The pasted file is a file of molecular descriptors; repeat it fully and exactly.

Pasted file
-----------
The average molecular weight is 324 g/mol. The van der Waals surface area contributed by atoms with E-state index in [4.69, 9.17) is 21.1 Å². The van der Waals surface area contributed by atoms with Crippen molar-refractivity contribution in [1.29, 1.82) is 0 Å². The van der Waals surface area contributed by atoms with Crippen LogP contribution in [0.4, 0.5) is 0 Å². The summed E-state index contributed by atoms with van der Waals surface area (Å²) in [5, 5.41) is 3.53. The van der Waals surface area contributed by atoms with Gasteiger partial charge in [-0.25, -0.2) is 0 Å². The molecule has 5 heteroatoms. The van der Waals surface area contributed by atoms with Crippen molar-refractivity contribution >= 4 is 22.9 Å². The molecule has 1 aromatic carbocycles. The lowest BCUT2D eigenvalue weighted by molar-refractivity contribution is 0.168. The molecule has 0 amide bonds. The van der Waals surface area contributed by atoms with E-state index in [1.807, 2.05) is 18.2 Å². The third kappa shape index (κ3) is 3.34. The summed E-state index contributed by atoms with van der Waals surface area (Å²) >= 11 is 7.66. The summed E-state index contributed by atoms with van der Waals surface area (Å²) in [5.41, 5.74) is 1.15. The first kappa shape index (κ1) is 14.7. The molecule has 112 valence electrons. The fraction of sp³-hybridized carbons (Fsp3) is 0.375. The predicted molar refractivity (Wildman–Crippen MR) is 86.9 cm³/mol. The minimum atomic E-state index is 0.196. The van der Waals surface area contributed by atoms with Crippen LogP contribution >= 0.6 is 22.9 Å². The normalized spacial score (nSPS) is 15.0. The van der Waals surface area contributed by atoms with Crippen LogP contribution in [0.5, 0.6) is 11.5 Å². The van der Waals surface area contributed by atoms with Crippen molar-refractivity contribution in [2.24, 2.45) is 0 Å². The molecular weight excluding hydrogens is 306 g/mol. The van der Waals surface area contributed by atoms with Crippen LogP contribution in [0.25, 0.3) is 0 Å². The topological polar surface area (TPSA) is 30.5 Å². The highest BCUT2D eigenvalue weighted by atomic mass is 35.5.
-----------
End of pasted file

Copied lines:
The average molecular weight is 324 g/mol. The van der Waals surface area contributed by atoms with E-state index in [4.69, 9.17) is 21.1 Å². The van der Waals surface area contributed by atoms with Crippen molar-refractivity contribution in [1.29, 1.82) is 0 Å². The van der Waals surface area contributed by atoms with Crippen LogP contribution in [0.4, 0.5) is 0 Å². The summed E-state index contributed by atoms with van der Waals surface area (Å²) in [5, 5.41) is 3.53. The van der Waals surface area contributed by atoms with Gasteiger partial charge in [-0.25, -0.2) is 0 Å². The molecule has 5 heteroatoms. The van der Waals surface area contributed by atoms with Crippen molar-refractivity contribution >= 4 is 22.9 Å². The molecule has 1 aromatic carbocycles. The lowest BCUT2D eigenvalue weighted by molar-refractivity contribution is 0.168. The molecule has 0 amide bonds. The van der Waals surface area contributed by atoms with E-state index in [1.807, 2.05) is 18.2 Å². The third kappa shape index (κ3) is 3.34. The summed E-state index contributed by atoms with van der Waals surface area (Å²) >= 11 is 7.66. The summed E-state index contributed by atoms with van der Waals surface area (Å²) in [5.41, 5.74) is 1.15. The first kappa shape index (κ1) is 14.7. The molecule has 112 valence electrons. The fraction of sp³-hybridized carbons (Fsp3) is 0.375. The predicted molar refractivity (Wildman–Crippen MR) is 86.9 cm³/mol. The minimum atomic E-state index is 0.196. The van der Waals surface area contributed by atoms with Crippen LogP contribution >= 0.6 is 22.9 Å². The normalized spacial score (nSPS) is 15.0. The van der Waals surface area contributed by atoms with Crippen LogP contribution in [0.5, 0.6) is 11.5 Å². The van der Waals surface area contributed by atoms with Crippen molar-refractivity contribution in [2.24, 2.45) is 0 Å². The molecular weight excluding hydrogens is 306 g/mol. The van der Waals surface area contributed by atoms with Crippen LogP contribution in [0.25, 0.3) is 0 Å². The topological polar surface area (TPSA) is 30.5 Å². The highest BCUT2D eigenvalue weighted by atomic mass is 35.5.